And in many ways he’s helped to usher in the rise of the divine feminine. Where does that begin? For me, it began with him. Where we’re at right now. He informed so much of the way that society’s changed. His love of African American music, his love of black music…he fought for those artists to be put in the foreground and they’re pretty much well circulated now, his conversations with MTV. But he introduced – and stood for – those of us who didn’t have a voice. And fiercely believed in his vision, even at times when he may have felt insecure. He still went ahead with it.
I’ve seen some of the accolades pouring in from celebrities and some of them have been really beautiful. I love the fact that some people haven’t been able to even speak. You think “where are the comments from this lady or this guy?” and it’s like “oh, I get it – they can’t even speak right now”. Today’s the first day I’ve been able to barely function. Because I have to. But my first impulse was to set everything I own on fire and shave my head and walk off into the desert. I can’t do this anymore – I don’t want to be a part of a world that he’s not in. He was my father, he was my brother, he was my friend, my teacher…everything. Everything. It’s pretty much David Robert Jones, 24/7.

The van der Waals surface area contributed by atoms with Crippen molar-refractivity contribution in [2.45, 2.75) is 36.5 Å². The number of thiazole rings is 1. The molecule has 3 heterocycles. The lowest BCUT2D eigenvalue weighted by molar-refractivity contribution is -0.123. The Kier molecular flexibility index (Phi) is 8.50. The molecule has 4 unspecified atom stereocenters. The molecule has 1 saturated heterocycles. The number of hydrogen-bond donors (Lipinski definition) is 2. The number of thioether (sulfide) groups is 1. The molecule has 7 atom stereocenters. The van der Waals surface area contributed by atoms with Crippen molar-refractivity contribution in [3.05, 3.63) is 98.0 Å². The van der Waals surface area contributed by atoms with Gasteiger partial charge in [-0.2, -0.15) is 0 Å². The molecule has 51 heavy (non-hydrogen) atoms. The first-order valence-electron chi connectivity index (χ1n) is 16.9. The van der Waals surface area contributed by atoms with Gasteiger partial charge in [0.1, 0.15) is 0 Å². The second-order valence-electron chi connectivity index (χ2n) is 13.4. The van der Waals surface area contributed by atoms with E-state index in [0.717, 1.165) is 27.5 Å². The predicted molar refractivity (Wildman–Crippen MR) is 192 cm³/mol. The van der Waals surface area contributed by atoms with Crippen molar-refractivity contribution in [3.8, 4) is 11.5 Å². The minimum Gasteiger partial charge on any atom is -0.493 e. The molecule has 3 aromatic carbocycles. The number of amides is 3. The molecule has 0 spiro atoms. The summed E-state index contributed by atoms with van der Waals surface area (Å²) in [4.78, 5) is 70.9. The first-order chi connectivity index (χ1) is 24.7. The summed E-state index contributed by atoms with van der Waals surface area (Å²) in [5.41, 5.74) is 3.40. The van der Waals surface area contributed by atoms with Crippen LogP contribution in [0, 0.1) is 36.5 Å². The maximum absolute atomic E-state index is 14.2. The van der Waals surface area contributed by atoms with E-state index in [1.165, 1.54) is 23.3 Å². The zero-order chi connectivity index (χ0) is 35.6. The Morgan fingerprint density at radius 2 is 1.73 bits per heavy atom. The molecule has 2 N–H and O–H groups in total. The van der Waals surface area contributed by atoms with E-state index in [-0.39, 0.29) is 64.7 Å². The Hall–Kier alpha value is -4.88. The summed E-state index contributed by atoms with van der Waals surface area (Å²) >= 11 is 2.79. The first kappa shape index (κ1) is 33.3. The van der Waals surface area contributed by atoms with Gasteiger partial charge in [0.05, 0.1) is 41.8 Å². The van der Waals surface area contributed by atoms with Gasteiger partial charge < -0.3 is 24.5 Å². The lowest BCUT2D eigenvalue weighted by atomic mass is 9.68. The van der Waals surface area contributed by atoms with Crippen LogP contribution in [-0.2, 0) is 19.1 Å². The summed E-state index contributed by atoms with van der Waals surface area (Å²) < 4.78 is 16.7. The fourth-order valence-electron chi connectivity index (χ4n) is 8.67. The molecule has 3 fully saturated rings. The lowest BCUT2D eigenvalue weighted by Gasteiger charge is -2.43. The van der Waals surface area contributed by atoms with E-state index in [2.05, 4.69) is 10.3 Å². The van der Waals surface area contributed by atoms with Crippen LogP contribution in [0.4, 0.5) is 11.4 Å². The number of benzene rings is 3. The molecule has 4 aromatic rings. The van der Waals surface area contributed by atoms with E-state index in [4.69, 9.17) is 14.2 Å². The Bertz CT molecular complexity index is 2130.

I’ve seen all these eulogies about who he was, what he did, his contribution to culture, etc.…but the most comforting and the most insightful comments have been ones where people talk about their feelings. How his music and his life influenced, formed who we are as individuals and made us question or create or travel. His music, his work, his philosophy. I was always very inquisitive but he actually gave us guidelines, signposts. He always revealed his processes, his source material, his influences…in a way that left breadcrumbs for us to follow. I have a friend who’s in the Himalayas right now who’s grieving as well. They’re looking at the Himalaya and we’re discussing Bowie. We’re talking about the connective tissue that’s connected tissue with so many people I love and care for. If you put it all together, our lowest common denominator, what links us all together…is Bowie.